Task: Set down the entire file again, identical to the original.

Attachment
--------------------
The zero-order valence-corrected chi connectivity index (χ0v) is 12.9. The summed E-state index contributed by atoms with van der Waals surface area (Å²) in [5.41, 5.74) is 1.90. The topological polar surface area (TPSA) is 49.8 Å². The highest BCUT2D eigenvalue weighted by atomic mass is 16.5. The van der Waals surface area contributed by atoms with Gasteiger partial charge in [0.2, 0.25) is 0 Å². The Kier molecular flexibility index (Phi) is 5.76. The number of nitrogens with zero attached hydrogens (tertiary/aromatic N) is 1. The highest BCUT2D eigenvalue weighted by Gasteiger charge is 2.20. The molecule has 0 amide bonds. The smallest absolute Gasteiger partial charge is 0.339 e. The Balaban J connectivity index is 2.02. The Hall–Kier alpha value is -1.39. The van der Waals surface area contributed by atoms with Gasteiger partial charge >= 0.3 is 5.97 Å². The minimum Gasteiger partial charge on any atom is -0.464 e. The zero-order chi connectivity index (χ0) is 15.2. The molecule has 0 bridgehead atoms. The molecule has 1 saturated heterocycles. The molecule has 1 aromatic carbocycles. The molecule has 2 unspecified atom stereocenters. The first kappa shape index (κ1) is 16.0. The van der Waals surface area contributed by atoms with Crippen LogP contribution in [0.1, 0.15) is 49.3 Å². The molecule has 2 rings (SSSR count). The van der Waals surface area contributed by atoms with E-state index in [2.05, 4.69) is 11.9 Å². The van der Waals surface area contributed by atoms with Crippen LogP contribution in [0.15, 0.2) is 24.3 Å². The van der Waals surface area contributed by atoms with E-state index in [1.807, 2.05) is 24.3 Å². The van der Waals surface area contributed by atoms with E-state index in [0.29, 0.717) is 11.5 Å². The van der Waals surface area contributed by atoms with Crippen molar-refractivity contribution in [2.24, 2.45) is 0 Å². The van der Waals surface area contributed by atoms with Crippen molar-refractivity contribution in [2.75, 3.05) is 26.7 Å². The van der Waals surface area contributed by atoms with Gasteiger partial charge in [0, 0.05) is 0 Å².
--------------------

The zero-order valence-corrected chi connectivity index (χ0v) is 12.9. The summed E-state index contributed by atoms with van der Waals surface area (Å²) in [5.41, 5.74) is 1.90. The topological polar surface area (TPSA) is 49.8 Å². The highest BCUT2D eigenvalue weighted by atomic mass is 16.5. The van der Waals surface area contributed by atoms with Gasteiger partial charge in [0.2, 0.25) is 0 Å². The Kier molecular flexibility index (Phi) is 5.76. The number of nitrogens with zero attached hydrogens (tertiary/aromatic N) is 1. The highest BCUT2D eigenvalue weighted by Gasteiger charge is 2.20. The molecule has 0 amide bonds. The smallest absolute Gasteiger partial charge is 0.339 e. The Balaban J connectivity index is 2.02. The Hall–Kier alpha value is -1.39. The van der Waals surface area contributed by atoms with Gasteiger partial charge >= 0.3 is 5.97 Å². The minimum Gasteiger partial charge on any atom is -0.464 e. The zero-order chi connectivity index (χ0) is 15.2. The molecule has 0 bridgehead atoms. The molecule has 1 saturated heterocycles. The molecule has 1 aromatic carbocycles. The molecule has 2 unspecified atom stereocenters. The first kappa shape index (κ1) is 16.0. The van der Waals surface area contributed by atoms with Crippen LogP contribution in [0.1, 0.15) is 49.3 Å². The molecule has 2 rings (SSSR count). The van der Waals surface area contributed by atoms with E-state index in [2.05, 4.69) is 11.9 Å². The van der Waals surface area contributed by atoms with Crippen LogP contribution in [0.15, 0.2) is 24.3 Å². The van der Waals surface area contributed by atoms with E-state index in [1.807, 2.05) is 24.3 Å². The van der Waals surface area contributed by atoms with E-state index in [0.29, 0.717) is 11.5 Å². The van der Waals surface area contributed by atoms with Crippen molar-refractivity contribution in [2.24, 2.45) is 0 Å². The van der Waals surface area contributed by atoms with Crippen molar-refractivity contribution in [2.75, 3.05) is 26.7 Å². The van der Waals surface area contributed by atoms with Gasteiger partial charge in [0, 0.05) is 0 Å².